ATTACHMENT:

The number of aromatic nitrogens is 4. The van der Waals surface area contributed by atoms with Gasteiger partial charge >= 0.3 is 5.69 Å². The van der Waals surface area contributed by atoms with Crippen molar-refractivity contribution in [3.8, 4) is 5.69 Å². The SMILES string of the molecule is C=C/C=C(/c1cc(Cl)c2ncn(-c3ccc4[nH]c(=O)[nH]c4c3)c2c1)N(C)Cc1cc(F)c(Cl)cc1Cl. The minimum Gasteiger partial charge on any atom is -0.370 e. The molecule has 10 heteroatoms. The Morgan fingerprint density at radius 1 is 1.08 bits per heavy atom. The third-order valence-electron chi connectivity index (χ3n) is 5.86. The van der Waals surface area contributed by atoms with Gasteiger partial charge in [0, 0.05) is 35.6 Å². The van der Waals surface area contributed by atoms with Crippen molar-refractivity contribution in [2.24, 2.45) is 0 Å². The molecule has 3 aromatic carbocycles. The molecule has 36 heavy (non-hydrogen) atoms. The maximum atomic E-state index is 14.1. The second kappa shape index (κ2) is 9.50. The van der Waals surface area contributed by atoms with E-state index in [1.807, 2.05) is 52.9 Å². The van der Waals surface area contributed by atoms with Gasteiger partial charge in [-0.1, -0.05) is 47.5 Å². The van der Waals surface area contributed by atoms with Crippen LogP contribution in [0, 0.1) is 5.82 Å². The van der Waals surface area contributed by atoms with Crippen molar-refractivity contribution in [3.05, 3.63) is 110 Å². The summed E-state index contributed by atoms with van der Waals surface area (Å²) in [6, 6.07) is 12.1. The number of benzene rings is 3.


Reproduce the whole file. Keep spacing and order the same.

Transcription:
The number of aromatic nitrogens is 4. The van der Waals surface area contributed by atoms with Gasteiger partial charge >= 0.3 is 5.69 Å². The van der Waals surface area contributed by atoms with Crippen molar-refractivity contribution in [3.8, 4) is 5.69 Å². The SMILES string of the molecule is C=C/C=C(/c1cc(Cl)c2ncn(-c3ccc4[nH]c(=O)[nH]c4c3)c2c1)N(C)Cc1cc(F)c(Cl)cc1Cl. The minimum Gasteiger partial charge on any atom is -0.370 e. The molecule has 10 heteroatoms. The Morgan fingerprint density at radius 1 is 1.08 bits per heavy atom. The third-order valence-electron chi connectivity index (χ3n) is 5.86. The van der Waals surface area contributed by atoms with Gasteiger partial charge in [0, 0.05) is 35.6 Å². The van der Waals surface area contributed by atoms with Crippen molar-refractivity contribution in [2.24, 2.45) is 0 Å². The molecule has 3 aromatic carbocycles. The molecule has 36 heavy (non-hydrogen) atoms. The maximum atomic E-state index is 14.1. The second kappa shape index (κ2) is 9.50. The van der Waals surface area contributed by atoms with E-state index in [1.807, 2.05) is 52.9 Å². The van der Waals surface area contributed by atoms with Gasteiger partial charge in [-0.1, -0.05) is 47.5 Å². The van der Waals surface area contributed by atoms with Crippen LogP contribution in [0, 0.1) is 5.82 Å². The van der Waals surface area contributed by atoms with Crippen molar-refractivity contribution in [3.05, 3.63) is 110 Å². The summed E-state index contributed by atoms with van der Waals surface area (Å²) in [6, 6.07) is 12.1. The number of benzene rings is 3.